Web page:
China responded pointedly to Secretary of State Mike Pompeo's comments on the 30th anniversary of the Chinese army's bloody suppression of student-led pro-democracy protests centered on Beijing's Tiananmen Square. The dueling statements underscore the vast divide in perceptions of the events of three decades ago, which Beijing considers a taboo subject that the West only raises in order to embarrass and de-legitimize China as part of a strategy to contain its development. Excerpts from Pompeo's statement and the rebuttal issued by an unidentified spokesman from the Chinese Embassy in Washington: — Pompeo: "We express our deep sorrow to the families still grieving their lost loved ones, including the courageous Tiananmen Mothers, who have never stopped seeking accountability, despite great personal risk.
SEOUL, South Korea (AP) — The powerful younger sister of North Korean leader Kim Jong Un attended a public event in Pyongyang for the first time in more than 50 days, casting further doubt on media speculation that he had ordered her to lay low over the failed nuclear summit with Washington. North Korea's state media on Tuesday showed Kim Yo Jong clapping aside her brother, his wife and other top officials at the 150,000-seat May Day Stadium, where thousands of gymnasts, dancers and flip-card-wielding spectators worked in precise unison to perform "The Land of the People." The official Korean Central News Agency said the performers on Monday showed "beautiful and graceful rhythmic movements, high-spirited gymnastics, interesting national emotion and rich artistic depiction," but also that Kim Jong Un was quite unhappy about their display.
MELBOURNE, Australia (AP) — A man who was out on parole was arrested after fatally shooting four men and wounding a woman in an hour-long downtown rampage Tuesday in the northern Australian city of Darwin, police said. Police did not reveal a motive for the shotgun attack, but ruled out terrorism. It was Australia's third mass shooting since the country introduced tough gun laws in response to a 1996 massacre in which a lone gunman armed with two semi-automatic assault rifles killed 35 people in Tasmania state. Mass shootings are usually defined as those resulting in at least four deaths excluding the shooter.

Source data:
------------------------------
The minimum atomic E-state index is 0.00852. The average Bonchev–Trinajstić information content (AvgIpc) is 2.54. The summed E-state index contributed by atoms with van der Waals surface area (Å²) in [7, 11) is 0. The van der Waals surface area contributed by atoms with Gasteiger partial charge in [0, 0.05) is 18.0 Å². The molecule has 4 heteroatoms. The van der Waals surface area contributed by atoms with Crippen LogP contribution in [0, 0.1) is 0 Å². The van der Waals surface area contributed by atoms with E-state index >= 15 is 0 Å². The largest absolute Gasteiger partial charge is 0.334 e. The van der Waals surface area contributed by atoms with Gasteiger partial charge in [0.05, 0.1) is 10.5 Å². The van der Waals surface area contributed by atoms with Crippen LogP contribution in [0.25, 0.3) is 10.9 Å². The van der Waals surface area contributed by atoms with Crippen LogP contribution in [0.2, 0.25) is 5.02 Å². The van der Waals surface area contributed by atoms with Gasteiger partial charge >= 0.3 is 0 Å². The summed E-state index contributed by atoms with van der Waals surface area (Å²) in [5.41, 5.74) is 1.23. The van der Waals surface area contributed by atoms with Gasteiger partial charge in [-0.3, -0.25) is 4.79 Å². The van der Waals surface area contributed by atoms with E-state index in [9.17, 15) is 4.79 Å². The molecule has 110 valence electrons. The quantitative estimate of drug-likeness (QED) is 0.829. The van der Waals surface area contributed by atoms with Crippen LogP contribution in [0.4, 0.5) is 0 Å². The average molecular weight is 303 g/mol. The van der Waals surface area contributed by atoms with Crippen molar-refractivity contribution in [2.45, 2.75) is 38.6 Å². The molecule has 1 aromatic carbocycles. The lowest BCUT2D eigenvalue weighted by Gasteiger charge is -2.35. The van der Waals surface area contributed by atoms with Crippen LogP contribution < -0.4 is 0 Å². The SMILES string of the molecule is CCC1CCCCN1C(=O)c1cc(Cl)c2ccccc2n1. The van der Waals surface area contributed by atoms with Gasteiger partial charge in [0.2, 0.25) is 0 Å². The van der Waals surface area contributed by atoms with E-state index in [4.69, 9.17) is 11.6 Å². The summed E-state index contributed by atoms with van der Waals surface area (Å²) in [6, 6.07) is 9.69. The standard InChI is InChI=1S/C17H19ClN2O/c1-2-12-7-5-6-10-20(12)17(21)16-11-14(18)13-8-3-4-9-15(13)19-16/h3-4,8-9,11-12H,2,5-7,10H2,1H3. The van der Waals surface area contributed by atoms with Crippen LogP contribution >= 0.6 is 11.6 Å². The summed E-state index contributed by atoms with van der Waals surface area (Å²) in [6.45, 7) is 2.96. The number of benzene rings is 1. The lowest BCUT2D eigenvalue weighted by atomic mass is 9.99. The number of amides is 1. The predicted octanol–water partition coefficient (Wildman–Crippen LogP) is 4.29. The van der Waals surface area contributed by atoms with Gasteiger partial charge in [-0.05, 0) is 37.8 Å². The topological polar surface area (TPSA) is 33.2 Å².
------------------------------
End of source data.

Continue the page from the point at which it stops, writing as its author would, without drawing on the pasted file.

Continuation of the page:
JEJURI, India (AP) — When the new moon coincides with a Monday, the small Indian town of Jejuri in western Maharashtra state sparkles with gold. During the Bhandara Festival, or the Festival of Turmeric, which falls on Feb. 4, June 3 and Oct. 28 this year, devotees worship Lord Khandoba and celebrate his victory over the demons Mani and Malla. There are more than 600 Khandoba temples across the states of Maharashtra, Telangana, Andhra Pradesh and northern and central Karnataka. However, as many as 600,000 devotees come especially to Jejuri to cover the town — and each other — in golden swirls of turmeric, a mild, earthy spice that in its powdered form is a vital component of Indian cuisine.
KATHMANDU, Nepal (AP) — Mount Everest and its surrounding peaks are increasingly polluted and warmer, and nearby glaciers are melting at an alarming rate that is likely to make it more dangerous for future climbers, a U.S. scientist who spent weeks in the Everest region said Tuesday. Prof. John All of Western Washington University said after returning from the mountains that he and his team of fellow scientists found there was lot of pollution buried deep in the snow, and that the snow was surprisingly dark when they processed and filtered it. "What that means is there are little pieces of pollution that the snow is forming around, so the snow is actually trapping the pollution and pulling it down," All said in Kathmandu, Nepal's capital.